This appeal is from the trial court's denial of a habeas corpus petition challenging the legality of extradition proceedings by the State of New Jersey pursuant to the Uniform Criminal Extradition Act, codified at OCGA 17-13-20
Thomas Marini 1
was indicted in New Jersey on charges of theft by failure to make required disposition of property received, N.J.S.A. 2C:20-9, and misapplication of entrusted property, N.J.S.A. 2C:21-15. It is undisputed that Marini was arrested in Pennsylvania and extradited to New Jersey on the charges, and after he was extradited to New Jersey, he was mistakenly released from custody due to an error on the part of the New Jersey Department of Corrections. After his release, Marini was scheduled to appear in a New Jersey superior court regarding the charges. However, he failed to do so, and a bench warrant was issued for his arrest. Marini was subsequently arrested in Pike County, Georgia on unrelated charges of forgery and theft by deception.
While Marini was being held by Georgia authorities, New Jersey began extradition proceedings against him, asserting, inter alia, that he was a "fugitive from justice." Marini filed a habeas corpus petition in the Superior Court of Pike County challenging extradition on grounds that he was not the person named in the extradition request, the documents upon which the extradition was based were facially invalid, and he was not a fugitive from justice. See OCGA 17-13-30
. The habeas court denied the petition.
1. Once the governor of the state in which the target of the extradition proceeding is found issues a warrant of rendition, a court in the asylum state considering a petition for writ of habeas corpus filed by the person facing extradition is limited to determining four "readily verifiable" facts (see Michigan v. Doran, 439 U. S. 282, 289 (99 SC 530, 58 LE2d 521) (1978)): whether the extradition documents on their face are in order; whether the petitioner has been charged with a crime in the demanding state; whether the petitioner is the person named in the request for extradition; and whether the petitioner is a fugitive from justice. Johnson v. Mitchell, 256 Ga. 339 (349 SE2d 186) (1986)
. On appeal, Marini argues only that the extradition documents demonstrate on their face that he is not a fugitive from justice since the documents state that he was mistakenly released from custody.
As support for his contention that he is not a fugitive from justice, Marini, citing Derrer v. Anthony, 265 Ga. 892 (463 SE2d 690) (1995)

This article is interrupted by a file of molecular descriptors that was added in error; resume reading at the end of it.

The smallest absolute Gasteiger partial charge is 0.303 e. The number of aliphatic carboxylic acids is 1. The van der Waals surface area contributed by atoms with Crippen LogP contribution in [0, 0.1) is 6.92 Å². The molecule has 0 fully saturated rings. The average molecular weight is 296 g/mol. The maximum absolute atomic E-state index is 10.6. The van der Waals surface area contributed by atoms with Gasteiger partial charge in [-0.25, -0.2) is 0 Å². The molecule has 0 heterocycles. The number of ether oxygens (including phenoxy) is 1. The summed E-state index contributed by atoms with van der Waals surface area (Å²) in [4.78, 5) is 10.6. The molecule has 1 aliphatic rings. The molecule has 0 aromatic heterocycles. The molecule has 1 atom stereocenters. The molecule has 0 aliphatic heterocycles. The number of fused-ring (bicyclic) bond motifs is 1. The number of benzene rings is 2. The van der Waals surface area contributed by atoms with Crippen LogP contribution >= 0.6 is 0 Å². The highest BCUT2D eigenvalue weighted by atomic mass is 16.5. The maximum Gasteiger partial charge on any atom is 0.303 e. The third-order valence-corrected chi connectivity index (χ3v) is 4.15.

, contends that a person who is released from custody through no fault of his own, is not, as a matter of law or fact, a fugitive from justice. Marini's assertion is misplaced. In Derrer, we held that the sentence of a defendant who is released from custody through no fault of his own continues to run while the defendant is at liberty. We were not presented with the issue, nor did we decide, whether that defendant is a fugitive during the period that he was at liberty. Nevertheless, that issue is inapplicable here since the pivotal question whether Marini is a fugitive does not involve the time period after the mistaken release, but involves the time period subsequent to his failure to appear for a court hearing.
A person who is held on the governor's warrant issued in response to a request for extradition is entitled to habeas corpus relief upon establishing that he is not a fugitive from justice. Jackson v. Pittard, 211 Ga. 427
, 428 (86 SE2d 295
) (1955). A "fugitive from justice" is
"a person who, having committed or been charged with a crime in one state, had left its jurisdiction and is found within the territory of another when it is sought to subject him to the criminal process of the former state."
Anderson v. Roth, 231 Ga. 369
, 370 (202 SE2d 91
) (1973). The extradition documents indicate that Marini was charged with committing two offenses in the State of New Jersey. He was scheduled to appear for a court hearing, and after failing to do so, left the jurisdiction of New Jersey and was found here in Georgia. The facts clearly support a finding that Marini meets the definition of "fugitive from justice" under Anderson. Therefore, we affirm the habeas court on this issue.
2. Marini also contends that he could not have received proper notice of the court appearance because the bench warrant for his arrest was issued on the same date of the hearing and only signed by a deputy clerk of the Superior Court.
"It is not appropriate for the habeas court to look behind the probable cause finding of the demanding state." Rhodes v. State of North Carolina, 255 Ga. 391 (338 SE2d 676) (1986)
. Further, "[o]nce a habeas corpus court has found the extradition papers to be legally sufficient, a further inquiry into a petitioner's statutory and constitutional defenses violates the clear intention that an extradition proceeding be of a summary nature." Hutson v. Stoner, 244 Ga. 52
, 53 (257 SE2d 539
) (1979). Because the extradition papers indicate that Marini failed to appear for a court hearing, and because this Court concludes the papers are legally sufficient under Johnson, we decline to delve into the issue of whether he received proper notice of such hearing. Id. Accordingly, we affirm the trial court's denial of Marini's petition for habeas corpus relief.
William T. McBroom III, District Attorney, Daniel A. Hiatt, Assistant District Attorney, for appellee.